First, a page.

The U.S. Food and Drug Administration has issued a Class I Recall involving Medtronic’s HeartWare HVAD System batteries. The recall states that the Medtronic HeartWare HVAD System batteries may have electrical faults leading to battery failure. Class I Recalls are the most severe type of recall, and using the recalled products can lead to severe injuries or death. The affected Medtronic HVAD Batteries have a model number of 1650DE. This recall affects more than 23,000 Medtronic HVAD batteries distributed from January 1, 2009, until the present.
Medtronic’s HeartWare Ventricular Assist Device (HVAD) System helps the heart pump blood throughout the body. The HVAD system bridges cardiac transplants in patients who are at risk of dying from end-stage left ventricular heart failure, as destination therapy (DT) in patients for whom heart transplants are not planned, and for heart tissue recuperation. The HVAD System uses power from either batteries or AC or DC electricity.
According to Medtronic, Inc., their HeartWare HVAD System battery recall was initiated after reports of the batteries experiencing electrical faults leading to unexpected failures. When the batteries sustain an electrical fault, they may be incapable of powering the controller, unable to charge, or incorrectly appear charged when in use. Should these batteries fail and the patient is unable to replace the battery or connect to AC or DC power, the HVAD pump will stop operating, leading to severe injury or death.
Medtronic has reported that more than 1,150 complaints have been received concerning the issue. Medtronic has received six reports of injuries and one fatality related to this issue.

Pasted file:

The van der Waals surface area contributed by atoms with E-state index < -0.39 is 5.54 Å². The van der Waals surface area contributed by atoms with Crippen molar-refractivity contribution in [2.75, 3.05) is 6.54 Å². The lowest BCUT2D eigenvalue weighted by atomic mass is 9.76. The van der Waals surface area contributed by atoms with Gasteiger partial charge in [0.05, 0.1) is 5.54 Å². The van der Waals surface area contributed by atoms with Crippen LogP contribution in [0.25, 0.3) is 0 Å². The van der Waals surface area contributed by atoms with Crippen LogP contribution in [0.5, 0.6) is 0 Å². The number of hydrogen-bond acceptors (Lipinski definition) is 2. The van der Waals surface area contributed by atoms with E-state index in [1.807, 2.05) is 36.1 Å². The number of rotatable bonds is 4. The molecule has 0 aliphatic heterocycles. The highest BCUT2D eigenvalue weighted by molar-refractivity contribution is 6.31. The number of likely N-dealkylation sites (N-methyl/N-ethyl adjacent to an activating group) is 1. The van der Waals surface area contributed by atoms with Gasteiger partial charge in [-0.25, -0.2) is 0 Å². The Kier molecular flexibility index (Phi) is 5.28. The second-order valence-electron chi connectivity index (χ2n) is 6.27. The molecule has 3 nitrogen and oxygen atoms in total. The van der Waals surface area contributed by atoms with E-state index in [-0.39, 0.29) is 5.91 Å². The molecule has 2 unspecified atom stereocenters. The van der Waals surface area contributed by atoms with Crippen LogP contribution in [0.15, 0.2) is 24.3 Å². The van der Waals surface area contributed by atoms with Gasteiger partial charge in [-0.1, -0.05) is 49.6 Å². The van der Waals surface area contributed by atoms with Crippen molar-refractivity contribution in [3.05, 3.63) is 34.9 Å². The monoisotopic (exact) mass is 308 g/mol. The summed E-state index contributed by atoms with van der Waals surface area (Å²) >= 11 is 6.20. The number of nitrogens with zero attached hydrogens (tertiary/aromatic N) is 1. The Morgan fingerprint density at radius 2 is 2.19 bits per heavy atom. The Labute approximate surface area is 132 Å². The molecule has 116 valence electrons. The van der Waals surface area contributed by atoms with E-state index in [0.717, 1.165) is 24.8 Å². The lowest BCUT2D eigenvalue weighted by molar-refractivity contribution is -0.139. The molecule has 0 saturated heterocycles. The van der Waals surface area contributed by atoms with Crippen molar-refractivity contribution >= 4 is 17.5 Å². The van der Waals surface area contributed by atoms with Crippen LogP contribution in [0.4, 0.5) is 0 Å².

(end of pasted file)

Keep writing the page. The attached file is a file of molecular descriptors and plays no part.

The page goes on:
Who Can Be Affected By The Recalled HVAD Batteries?
- Healthcare professionals who care for patients implanted with the Heartware HVAD System
- Patients who are implanted with Heartware HVAD Systems.
Medtronic published an Urgent Medical Device Correction letter on June 28, 2022, concerning the issue and a previous battery recall. This Urgent Medical Device Correction letter also urges customers to take the following actions:
- Have two power sources connected to their controller and keep extra fully charged batteries ready at all times.
- Report all alarms.
- Follow all “Instructions for Use” regarding power source management.
- Be watchful if the battery indicator lights do not decrease over time as the batteries are in use.
- Should the battery lights not decrease while the battery is being used, this might be a sign of a battery electrical fault. That battery should not be used.
- Watch the battery indicator lights.
- Never use batteries if the indicator lights do not light up.
- Check to ensure:
- The battery capacity display light is working.
- The battery indicator light on the controller works.
- The battery charger status light is not flash yellow or red after connecting the battery.
Healthcare professionals with questions about the battery recall should contact their Medtronic representatives. Patients should contact Medtronic Patient Services. Healthcare professionals and patients should report any adverse reactions or quality issues concerning these devices to MedWatch by FAX, online form, or regular mail.
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